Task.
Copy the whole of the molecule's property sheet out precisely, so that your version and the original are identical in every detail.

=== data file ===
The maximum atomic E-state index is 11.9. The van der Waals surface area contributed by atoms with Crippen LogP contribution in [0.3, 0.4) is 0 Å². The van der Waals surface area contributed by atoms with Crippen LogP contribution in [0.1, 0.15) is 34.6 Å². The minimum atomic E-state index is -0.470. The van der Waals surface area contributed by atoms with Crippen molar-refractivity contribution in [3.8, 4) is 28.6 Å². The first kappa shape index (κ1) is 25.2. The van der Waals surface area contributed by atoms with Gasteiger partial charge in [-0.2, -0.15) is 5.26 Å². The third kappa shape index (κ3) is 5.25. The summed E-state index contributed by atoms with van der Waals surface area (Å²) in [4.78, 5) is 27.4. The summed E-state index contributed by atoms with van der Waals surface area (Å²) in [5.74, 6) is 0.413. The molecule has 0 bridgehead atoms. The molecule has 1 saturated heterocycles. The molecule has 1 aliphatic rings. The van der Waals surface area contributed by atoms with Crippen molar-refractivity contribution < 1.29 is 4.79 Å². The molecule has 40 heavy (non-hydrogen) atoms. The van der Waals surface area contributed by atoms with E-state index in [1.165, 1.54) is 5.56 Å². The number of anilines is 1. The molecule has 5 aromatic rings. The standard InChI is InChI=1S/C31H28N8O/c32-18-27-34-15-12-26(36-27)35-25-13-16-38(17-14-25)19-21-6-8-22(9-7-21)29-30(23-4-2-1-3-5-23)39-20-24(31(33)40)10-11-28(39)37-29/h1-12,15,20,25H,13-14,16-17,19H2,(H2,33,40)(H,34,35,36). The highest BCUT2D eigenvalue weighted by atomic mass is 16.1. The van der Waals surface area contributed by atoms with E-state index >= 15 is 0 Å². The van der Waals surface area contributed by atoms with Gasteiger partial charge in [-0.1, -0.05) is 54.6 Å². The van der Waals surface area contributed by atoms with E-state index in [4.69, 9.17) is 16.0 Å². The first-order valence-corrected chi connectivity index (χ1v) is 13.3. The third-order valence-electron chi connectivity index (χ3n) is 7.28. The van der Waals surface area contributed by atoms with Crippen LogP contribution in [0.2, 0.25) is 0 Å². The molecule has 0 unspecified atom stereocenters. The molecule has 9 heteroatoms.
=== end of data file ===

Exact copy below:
The maximum atomic E-state index is 11.9. The van der Waals surface area contributed by atoms with Crippen LogP contribution in [0.3, 0.4) is 0 Å². The van der Waals surface area contributed by atoms with Crippen LogP contribution in [0.1, 0.15) is 34.6 Å². The minimum atomic E-state index is -0.470. The van der Waals surface area contributed by atoms with Crippen molar-refractivity contribution in [3.8, 4) is 28.6 Å². The first kappa shape index (κ1) is 25.2. The van der Waals surface area contributed by atoms with Gasteiger partial charge in [-0.2, -0.15) is 5.26 Å². The third kappa shape index (κ3) is 5.25. The summed E-state index contributed by atoms with van der Waals surface area (Å²) in [4.78, 5) is 27.4. The summed E-state index contributed by atoms with van der Waals surface area (Å²) in [5.74, 6) is 0.413. The molecule has 0 bridgehead atoms. The molecule has 1 saturated heterocycles. The molecule has 1 aliphatic rings. The van der Waals surface area contributed by atoms with Crippen molar-refractivity contribution < 1.29 is 4.79 Å². The molecule has 40 heavy (non-hydrogen) atoms. The van der Waals surface area contributed by atoms with E-state index in [1.165, 1.54) is 5.56 Å². The number of anilines is 1. The molecule has 5 aromatic rings. The standard InChI is InChI=1S/C31H28N8O/c32-18-27-34-15-12-26(36-27)35-25-13-16-38(17-14-25)19-21-6-8-22(9-7-21)29-30(23-4-2-1-3-5-23)39-20-24(31(33)40)10-11-28(39)37-29/h1-12,15,20,25H,13-14,16-17,19H2,(H2,33,40)(H,34,35,36). The highest BCUT2D eigenvalue weighted by atomic mass is 16.1. The van der Waals surface area contributed by atoms with E-state index >= 15 is 0 Å². The van der Waals surface area contributed by atoms with Gasteiger partial charge in [-0.1, -0.05) is 54.6 Å². The van der Waals surface area contributed by atoms with E-state index in [4.69, 9.17) is 16.0 Å². The first-order valence-corrected chi connectivity index (χ1v) is 13.3. The third-order valence-electron chi connectivity index (χ3n) is 7.28. The van der Waals surface area contributed by atoms with Crippen LogP contribution in [0.2, 0.25) is 0 Å². The molecule has 0 unspecified atom stereocenters. The molecule has 9 heteroatoms.